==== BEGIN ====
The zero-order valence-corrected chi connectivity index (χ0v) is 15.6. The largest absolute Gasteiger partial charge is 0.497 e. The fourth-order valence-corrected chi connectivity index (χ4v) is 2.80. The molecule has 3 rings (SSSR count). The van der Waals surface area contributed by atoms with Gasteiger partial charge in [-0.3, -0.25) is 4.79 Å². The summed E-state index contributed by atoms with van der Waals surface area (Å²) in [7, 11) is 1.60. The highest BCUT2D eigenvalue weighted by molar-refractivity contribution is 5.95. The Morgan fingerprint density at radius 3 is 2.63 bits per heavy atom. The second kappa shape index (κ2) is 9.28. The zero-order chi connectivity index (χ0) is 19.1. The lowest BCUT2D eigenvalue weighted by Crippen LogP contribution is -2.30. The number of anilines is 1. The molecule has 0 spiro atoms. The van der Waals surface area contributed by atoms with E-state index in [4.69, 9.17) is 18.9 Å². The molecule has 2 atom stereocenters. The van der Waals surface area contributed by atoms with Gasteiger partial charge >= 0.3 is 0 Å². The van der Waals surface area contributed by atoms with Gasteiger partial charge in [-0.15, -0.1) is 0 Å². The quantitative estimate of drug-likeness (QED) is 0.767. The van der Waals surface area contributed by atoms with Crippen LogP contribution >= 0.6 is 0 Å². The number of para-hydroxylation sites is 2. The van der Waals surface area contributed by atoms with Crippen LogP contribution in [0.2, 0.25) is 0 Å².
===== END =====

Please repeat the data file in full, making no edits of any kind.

The zero-order valence-corrected chi connectivity index (χ0v) is 15.6. The largest absolute Gasteiger partial charge is 0.497 e. The fourth-order valence-corrected chi connectivity index (χ4v) is 2.80. The molecule has 3 rings (SSSR count). The van der Waals surface area contributed by atoms with Gasteiger partial charge in [-0.3, -0.25) is 4.79 Å². The summed E-state index contributed by atoms with van der Waals surface area (Å²) in [7, 11) is 1.60. The highest BCUT2D eigenvalue weighted by molar-refractivity contribution is 5.95. The Morgan fingerprint density at radius 3 is 2.63 bits per heavy atom. The second kappa shape index (κ2) is 9.28. The zero-order chi connectivity index (χ0) is 19.1. The lowest BCUT2D eigenvalue weighted by Crippen LogP contribution is -2.30. The number of anilines is 1. The molecule has 0 spiro atoms. The van der Waals surface area contributed by atoms with E-state index in [4.69, 9.17) is 18.9 Å². The molecule has 2 atom stereocenters. The van der Waals surface area contributed by atoms with Gasteiger partial charge >= 0.3 is 0 Å². The van der Waals surface area contributed by atoms with Gasteiger partial charge in [-0.15, -0.1) is 0 Å². The quantitative estimate of drug-likeness (QED) is 0.767. The van der Waals surface area contributed by atoms with Crippen LogP contribution >= 0.6 is 0 Å². The number of para-hydroxylation sites is 2. The van der Waals surface area contributed by atoms with Crippen LogP contribution in [0.2, 0.25) is 0 Å².